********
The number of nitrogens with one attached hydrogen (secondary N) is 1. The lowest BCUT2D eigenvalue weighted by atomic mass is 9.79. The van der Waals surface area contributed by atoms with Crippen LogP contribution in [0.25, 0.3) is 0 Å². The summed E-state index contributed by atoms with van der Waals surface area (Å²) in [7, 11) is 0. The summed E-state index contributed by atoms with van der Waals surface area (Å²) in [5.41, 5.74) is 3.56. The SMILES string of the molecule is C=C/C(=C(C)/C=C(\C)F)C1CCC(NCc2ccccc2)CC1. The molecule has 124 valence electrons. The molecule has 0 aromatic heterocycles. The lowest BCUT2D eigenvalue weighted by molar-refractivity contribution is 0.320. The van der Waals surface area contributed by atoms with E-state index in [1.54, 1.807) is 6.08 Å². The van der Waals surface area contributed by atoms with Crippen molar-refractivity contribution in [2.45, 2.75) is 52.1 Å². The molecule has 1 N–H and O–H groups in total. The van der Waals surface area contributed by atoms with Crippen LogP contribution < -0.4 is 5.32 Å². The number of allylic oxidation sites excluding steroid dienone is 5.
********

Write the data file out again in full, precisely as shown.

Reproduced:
The number of nitrogens with one attached hydrogen (secondary N) is 1. The lowest BCUT2D eigenvalue weighted by atomic mass is 9.79. The van der Waals surface area contributed by atoms with Crippen LogP contribution in [0.25, 0.3) is 0 Å². The summed E-state index contributed by atoms with van der Waals surface area (Å²) in [7, 11) is 0. The summed E-state index contributed by atoms with van der Waals surface area (Å²) in [5.41, 5.74) is 3.56. The SMILES string of the molecule is C=C/C(=C(C)/C=C(\C)F)C1CCC(NCc2ccccc2)CC1. The molecule has 124 valence electrons. The molecule has 0 aromatic heterocycles. The lowest BCUT2D eigenvalue weighted by molar-refractivity contribution is 0.320. The van der Waals surface area contributed by atoms with E-state index in [1.54, 1.807) is 6.08 Å². The van der Waals surface area contributed by atoms with Crippen molar-refractivity contribution in [2.45, 2.75) is 52.1 Å². The molecule has 1 N–H and O–H groups in total. The van der Waals surface area contributed by atoms with Crippen LogP contribution < -0.4 is 5.32 Å². The number of allylic oxidation sites excluding steroid dienone is 5.